The U.S. General Services Administration (GSA) is continuously looking for new ways to deliver on its mission to provide value and savings in real estate, acquisition, technology, and other mission- support services across the Government. Using a cross-enterprise perspective, GSA identifies the most complex and interconnected risks to mission execution. This collaborative process empowers agency leaders to strategically allocate resources, allowing the agency to stay ahead of emerging risks.
GSA identifies risks to the agency's most critical activities by administering a GSA Risk Survey, which collects information from key GSA employees on their perception of risk to the organization. The survey results are captured in GSA's Enterprise Risk Profile and used to identify opportunities for improvement.
In 2021, GSA further strengthened the agency's enterprise risk culture by establishing the Enterprise Risk and Strategic Initiatives Board to serve as the governance body for translating enterprise-level strategies into actionable initiatives and implementing sound risk management principles across GSA functions and programs. The board will be responsible for identifying and addressing complex, interconnected, and distributed risks to mission delivery.
Current focus areas for enterprise risk management efforts include:
- Cybersecurity — Cybersecurity is one of the most critical aspects of GSA's information technology (IT) program. Cyber attacks and security vulnerabilities have the potential to bring down mission-critical systems and IT infrastructure. To mitigate these threats, GSA is shifting its focus beyond compliance to operational security and identifying and managing capability gaps. Continuous monitoring and review are in place to protect GSA's systems from hackers and other cyber attacks.
- Human Capital — The technical nature of GSA's work offers unique challenges to recruiting, developing, and retaining top talent. GSA will continue to seek innovative solutions to develop and grow its workforce while identifying opportunities for performance and process improvement across the enterprise.
- GSA-Managed Real Estate Portfolio — GSA manages over 8,300 assets that house nearly 50% of the total Federal civilian workforce. During the COVID-19 pandemic, agencies leveraged telework to help maintain operations. As Agencies return to facilities, the demand for leased and owned space will likely decline, as agencies maximize the use of hybrid work operations resulting in increased vacant space in GSA's portfolio. GSA will work with customers to better understand their future space requirements; identify possible opportunities to reduce or consolidate space; and develop alternative workspace solutions to meet evolving customer needs. This presents GSA with an opportunity to work with agencies to right-size the Federal footprint. Funding to make needed investments in Federally-owned facilities is essential to capitalize on this opportunity. When GSA's appropriation for capital investment in real estate is less than the spending authority requested, it limits GSA's ability to allocate resources for critical repairs, improvements, and space conversions across its real estate portfolio. GSA will seek to secure funds requested in the President's budget. The funds are needed to maintain GSA-controlled Federal assets in a good state of repair and support long term efforts to right-size and modernize GSA's real estate portfolio.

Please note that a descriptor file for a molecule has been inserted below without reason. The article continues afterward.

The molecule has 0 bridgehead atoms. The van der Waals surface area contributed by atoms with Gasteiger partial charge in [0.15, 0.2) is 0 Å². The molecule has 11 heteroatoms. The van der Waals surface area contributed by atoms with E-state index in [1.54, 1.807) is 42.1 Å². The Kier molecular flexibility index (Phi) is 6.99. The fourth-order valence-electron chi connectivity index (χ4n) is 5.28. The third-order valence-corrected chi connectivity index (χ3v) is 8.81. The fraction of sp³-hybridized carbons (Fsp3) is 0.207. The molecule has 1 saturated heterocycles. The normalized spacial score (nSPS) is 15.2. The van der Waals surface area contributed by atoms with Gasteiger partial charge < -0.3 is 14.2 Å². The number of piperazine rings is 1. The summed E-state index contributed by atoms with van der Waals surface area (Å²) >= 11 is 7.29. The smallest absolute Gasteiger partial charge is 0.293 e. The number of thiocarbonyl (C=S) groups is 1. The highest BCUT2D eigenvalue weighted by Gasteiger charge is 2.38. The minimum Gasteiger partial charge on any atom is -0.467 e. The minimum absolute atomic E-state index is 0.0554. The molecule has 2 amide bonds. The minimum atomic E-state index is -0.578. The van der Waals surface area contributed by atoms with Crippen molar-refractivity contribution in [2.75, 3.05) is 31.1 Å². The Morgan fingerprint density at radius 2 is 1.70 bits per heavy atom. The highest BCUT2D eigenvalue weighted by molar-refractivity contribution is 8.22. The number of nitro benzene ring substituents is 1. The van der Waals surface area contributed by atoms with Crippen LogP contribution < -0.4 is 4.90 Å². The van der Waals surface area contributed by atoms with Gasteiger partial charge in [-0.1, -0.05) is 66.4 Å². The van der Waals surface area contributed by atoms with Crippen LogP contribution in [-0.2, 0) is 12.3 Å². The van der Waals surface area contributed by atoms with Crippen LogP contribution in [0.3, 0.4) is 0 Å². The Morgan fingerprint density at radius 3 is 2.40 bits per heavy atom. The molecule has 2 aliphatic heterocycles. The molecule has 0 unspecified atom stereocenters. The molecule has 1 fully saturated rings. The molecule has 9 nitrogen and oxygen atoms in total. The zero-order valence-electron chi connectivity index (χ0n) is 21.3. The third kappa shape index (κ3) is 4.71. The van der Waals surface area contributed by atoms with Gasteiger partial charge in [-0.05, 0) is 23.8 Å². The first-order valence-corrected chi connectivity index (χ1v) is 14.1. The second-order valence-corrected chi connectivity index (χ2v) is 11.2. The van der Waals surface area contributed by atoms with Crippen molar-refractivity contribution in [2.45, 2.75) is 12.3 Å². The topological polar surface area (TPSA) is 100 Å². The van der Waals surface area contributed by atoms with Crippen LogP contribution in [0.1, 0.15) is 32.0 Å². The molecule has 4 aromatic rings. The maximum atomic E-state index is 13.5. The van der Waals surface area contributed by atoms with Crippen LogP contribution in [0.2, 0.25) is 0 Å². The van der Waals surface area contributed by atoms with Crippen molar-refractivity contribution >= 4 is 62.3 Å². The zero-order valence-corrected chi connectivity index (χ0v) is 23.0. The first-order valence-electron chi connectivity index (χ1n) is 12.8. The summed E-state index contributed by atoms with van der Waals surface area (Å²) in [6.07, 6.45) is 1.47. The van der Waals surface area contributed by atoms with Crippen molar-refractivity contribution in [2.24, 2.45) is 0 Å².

- Supply Chain Risk Management (SCRM) — GSA recognizes strong potential for supply chain disruptions as a result of the COVID-19 pandemic and has worked with partners to mitigate the effect of those disruptions on mission execution. GSA has established an SCRM Executive Board to both improve capabilities and practices across GSA, as well as continually identify, monitor, and manage future supply chain risks.
- Legacy Database Technologies — Reliance on proprietary legacy technologies adversely affects operational flexibility and increases costs for GSA. To reduce the negative effects, GSA is using the Technology Modernization Fund to support a multi-year transformation effort. GSA is shifting from proprietary to open source databases, which will simplify integrations with other systems. This will help applications achieve greater flexibility in their system architecture while improving resilience, scalability, maintainability, and performance.
Each of the risks described above, if not effectively managed, has the potential to disrupt GSA's ability to meet its objectives and execute its mission. Engaged leadership and an increased willingness to work across business units to manage risk promotes transparency and helps develop a proactive risk and opportunity culture. Ensuring that critical risks are monitored by leveraging qualitative and quantitative information allows GSA to effectively align investments to mitigate key risks and strengthen operations, ultimately maximizing value to customer agencies and taxpayers.